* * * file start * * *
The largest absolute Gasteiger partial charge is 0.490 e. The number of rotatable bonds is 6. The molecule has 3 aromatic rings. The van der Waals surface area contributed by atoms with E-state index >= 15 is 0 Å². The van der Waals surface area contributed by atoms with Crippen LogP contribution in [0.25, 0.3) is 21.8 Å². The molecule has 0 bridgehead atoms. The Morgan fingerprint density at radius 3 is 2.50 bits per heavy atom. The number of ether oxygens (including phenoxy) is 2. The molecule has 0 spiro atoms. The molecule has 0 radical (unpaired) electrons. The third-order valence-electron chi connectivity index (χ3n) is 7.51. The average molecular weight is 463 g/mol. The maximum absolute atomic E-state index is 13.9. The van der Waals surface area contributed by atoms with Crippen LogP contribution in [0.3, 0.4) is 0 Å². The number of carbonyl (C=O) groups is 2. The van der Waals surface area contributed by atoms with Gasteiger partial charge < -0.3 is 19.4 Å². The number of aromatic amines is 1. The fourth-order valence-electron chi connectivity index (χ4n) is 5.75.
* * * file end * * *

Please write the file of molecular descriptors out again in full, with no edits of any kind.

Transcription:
The largest absolute Gasteiger partial charge is 0.490 e. The number of rotatable bonds is 6. The molecule has 3 aromatic rings. The van der Waals surface area contributed by atoms with E-state index >= 15 is 0 Å². The van der Waals surface area contributed by atoms with Crippen LogP contribution in [0.25, 0.3) is 21.8 Å². The molecule has 0 bridgehead atoms. The Morgan fingerprint density at radius 3 is 2.50 bits per heavy atom. The number of ether oxygens (including phenoxy) is 2. The molecule has 0 spiro atoms. The molecule has 0 radical (unpaired) electrons. The third-order valence-electron chi connectivity index (χ3n) is 7.51. The average molecular weight is 463 g/mol. The maximum absolute atomic E-state index is 13.9. The van der Waals surface area contributed by atoms with Crippen LogP contribution in [0.3, 0.4) is 0 Å². The number of carbonyl (C=O) groups is 2. The van der Waals surface area contributed by atoms with Gasteiger partial charge < -0.3 is 19.4 Å². The number of aromatic amines is 1. The fourth-order valence-electron chi connectivity index (χ4n) is 5.75.